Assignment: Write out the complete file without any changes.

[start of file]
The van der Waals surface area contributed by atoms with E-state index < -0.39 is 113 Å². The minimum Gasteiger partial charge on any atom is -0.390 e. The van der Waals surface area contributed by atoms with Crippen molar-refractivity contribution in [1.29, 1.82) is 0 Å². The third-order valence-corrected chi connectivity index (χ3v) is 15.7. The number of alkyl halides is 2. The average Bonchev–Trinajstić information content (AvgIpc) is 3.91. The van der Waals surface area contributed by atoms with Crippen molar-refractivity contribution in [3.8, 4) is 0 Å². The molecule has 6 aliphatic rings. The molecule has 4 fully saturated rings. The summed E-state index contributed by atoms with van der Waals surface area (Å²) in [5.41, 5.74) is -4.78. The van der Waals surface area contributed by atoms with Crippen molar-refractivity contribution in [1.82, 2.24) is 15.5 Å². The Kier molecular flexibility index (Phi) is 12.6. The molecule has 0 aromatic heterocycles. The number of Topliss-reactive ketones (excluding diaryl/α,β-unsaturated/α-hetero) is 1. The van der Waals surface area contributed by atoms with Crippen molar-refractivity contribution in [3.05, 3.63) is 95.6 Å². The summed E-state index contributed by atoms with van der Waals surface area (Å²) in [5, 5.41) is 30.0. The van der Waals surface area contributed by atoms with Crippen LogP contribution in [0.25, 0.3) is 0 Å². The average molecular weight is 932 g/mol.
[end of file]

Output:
The van der Waals surface area contributed by atoms with E-state index < -0.39 is 113 Å². The minimum Gasteiger partial charge on any atom is -0.390 e. The van der Waals surface area contributed by atoms with Crippen molar-refractivity contribution in [1.29, 1.82) is 0 Å². The third-order valence-corrected chi connectivity index (χ3v) is 15.7. The number of alkyl halides is 2. The average Bonchev–Trinajstić information content (AvgIpc) is 3.91. The van der Waals surface area contributed by atoms with Crippen molar-refractivity contribution in [3.8, 4) is 0 Å². The molecule has 6 aliphatic rings. The molecule has 4 fully saturated rings. The summed E-state index contributed by atoms with van der Waals surface area (Å²) in [5.41, 5.74) is -4.78. The van der Waals surface area contributed by atoms with Crippen molar-refractivity contribution in [1.82, 2.24) is 15.5 Å². The Kier molecular flexibility index (Phi) is 12.6. The molecule has 0 aromatic heterocycles. The number of Topliss-reactive ketones (excluding diaryl/α,β-unsaturated/α-hetero) is 1. The van der Waals surface area contributed by atoms with Crippen molar-refractivity contribution in [3.05, 3.63) is 95.6 Å². The summed E-state index contributed by atoms with van der Waals surface area (Å²) in [5, 5.41) is 30.0. The van der Waals surface area contributed by atoms with Crippen LogP contribution in [0.25, 0.3) is 0 Å². The average molecular weight is 932 g/mol.